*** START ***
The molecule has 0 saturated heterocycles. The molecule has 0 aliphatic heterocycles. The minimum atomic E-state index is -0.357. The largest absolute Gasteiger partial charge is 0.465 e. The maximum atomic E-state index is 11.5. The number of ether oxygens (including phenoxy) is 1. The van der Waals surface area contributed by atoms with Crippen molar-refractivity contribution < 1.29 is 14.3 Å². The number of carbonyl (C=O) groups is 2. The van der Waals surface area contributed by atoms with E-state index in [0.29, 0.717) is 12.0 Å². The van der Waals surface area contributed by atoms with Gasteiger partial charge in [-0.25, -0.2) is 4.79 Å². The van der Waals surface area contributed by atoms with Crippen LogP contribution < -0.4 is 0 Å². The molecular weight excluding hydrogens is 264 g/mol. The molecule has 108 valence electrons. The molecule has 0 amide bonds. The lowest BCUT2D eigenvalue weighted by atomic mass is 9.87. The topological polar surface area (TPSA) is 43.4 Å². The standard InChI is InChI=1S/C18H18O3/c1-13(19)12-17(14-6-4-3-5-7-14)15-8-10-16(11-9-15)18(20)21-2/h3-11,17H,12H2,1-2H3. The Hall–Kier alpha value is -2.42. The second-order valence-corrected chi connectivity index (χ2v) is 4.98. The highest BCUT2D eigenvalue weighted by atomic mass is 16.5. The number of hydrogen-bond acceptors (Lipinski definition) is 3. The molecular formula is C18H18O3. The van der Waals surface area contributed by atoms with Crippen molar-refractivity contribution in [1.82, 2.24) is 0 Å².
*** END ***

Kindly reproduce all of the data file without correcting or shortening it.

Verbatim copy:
The molecule has 0 saturated heterocycles. The molecule has 0 aliphatic heterocycles. The minimum atomic E-state index is -0.357. The largest absolute Gasteiger partial charge is 0.465 e. The maximum atomic E-state index is 11.5. The number of ether oxygens (including phenoxy) is 1. The van der Waals surface area contributed by atoms with Crippen molar-refractivity contribution < 1.29 is 14.3 Å². The number of carbonyl (C=O) groups is 2. The van der Waals surface area contributed by atoms with E-state index in [0.29, 0.717) is 12.0 Å². The van der Waals surface area contributed by atoms with Gasteiger partial charge in [-0.25, -0.2) is 4.79 Å². The van der Waals surface area contributed by atoms with Crippen LogP contribution < -0.4 is 0 Å². The molecular weight excluding hydrogens is 264 g/mol. The molecule has 108 valence electrons. The molecule has 0 amide bonds. The lowest BCUT2D eigenvalue weighted by atomic mass is 9.87. The topological polar surface area (TPSA) is 43.4 Å². The standard InChI is InChI=1S/C18H18O3/c1-13(19)12-17(14-6-4-3-5-7-14)15-8-10-16(11-9-15)18(20)21-2/h3-11,17H,12H2,1-2H3. The Hall–Kier alpha value is -2.42. The second-order valence-corrected chi connectivity index (χ2v) is 4.98. The highest BCUT2D eigenvalue weighted by atomic mass is 16.5. The number of hydrogen-bond acceptors (Lipinski definition) is 3. The molecular formula is C18H18O3. The van der Waals surface area contributed by atoms with Crippen molar-refractivity contribution in [1.82, 2.24) is 0 Å².